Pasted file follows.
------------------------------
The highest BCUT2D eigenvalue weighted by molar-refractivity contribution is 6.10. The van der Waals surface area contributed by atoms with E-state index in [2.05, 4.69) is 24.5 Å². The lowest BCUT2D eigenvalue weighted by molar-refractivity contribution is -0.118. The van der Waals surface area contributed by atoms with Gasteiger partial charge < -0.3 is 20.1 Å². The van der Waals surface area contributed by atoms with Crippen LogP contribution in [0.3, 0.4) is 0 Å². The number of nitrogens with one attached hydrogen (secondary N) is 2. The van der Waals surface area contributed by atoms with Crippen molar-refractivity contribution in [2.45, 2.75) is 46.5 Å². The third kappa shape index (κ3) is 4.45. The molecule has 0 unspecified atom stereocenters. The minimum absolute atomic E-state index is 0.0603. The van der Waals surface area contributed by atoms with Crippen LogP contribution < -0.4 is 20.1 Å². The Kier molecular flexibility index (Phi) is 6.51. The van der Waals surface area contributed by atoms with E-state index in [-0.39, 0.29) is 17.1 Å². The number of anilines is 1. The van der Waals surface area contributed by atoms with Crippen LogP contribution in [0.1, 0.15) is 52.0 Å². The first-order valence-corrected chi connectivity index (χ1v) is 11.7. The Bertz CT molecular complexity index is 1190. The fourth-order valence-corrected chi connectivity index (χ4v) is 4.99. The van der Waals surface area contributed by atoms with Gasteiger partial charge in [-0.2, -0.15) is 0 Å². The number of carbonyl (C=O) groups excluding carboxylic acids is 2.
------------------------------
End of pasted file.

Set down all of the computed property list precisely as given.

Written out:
The highest BCUT2D eigenvalue weighted by molar-refractivity contribution is 6.10. The van der Waals surface area contributed by atoms with E-state index in [2.05, 4.69) is 24.5 Å². The lowest BCUT2D eigenvalue weighted by molar-refractivity contribution is -0.118. The van der Waals surface area contributed by atoms with Gasteiger partial charge < -0.3 is 20.1 Å². The van der Waals surface area contributed by atoms with Crippen LogP contribution in [0.3, 0.4) is 0 Å². The number of nitrogens with one attached hydrogen (secondary N) is 2. The van der Waals surface area contributed by atoms with Crippen molar-refractivity contribution in [2.45, 2.75) is 46.5 Å². The third kappa shape index (κ3) is 4.45. The molecule has 0 unspecified atom stereocenters. The minimum absolute atomic E-state index is 0.0603. The van der Waals surface area contributed by atoms with Crippen LogP contribution < -0.4 is 20.1 Å². The Kier molecular flexibility index (Phi) is 6.51. The van der Waals surface area contributed by atoms with E-state index in [-0.39, 0.29) is 17.1 Å². The number of anilines is 1. The van der Waals surface area contributed by atoms with Crippen LogP contribution in [0.1, 0.15) is 52.0 Å². The first-order valence-corrected chi connectivity index (χ1v) is 11.7. The Bertz CT molecular complexity index is 1190. The fourth-order valence-corrected chi connectivity index (χ4v) is 4.99. The van der Waals surface area contributed by atoms with Gasteiger partial charge in [-0.2, -0.15) is 0 Å². The number of carbonyl (C=O) groups excluding carboxylic acids is 2.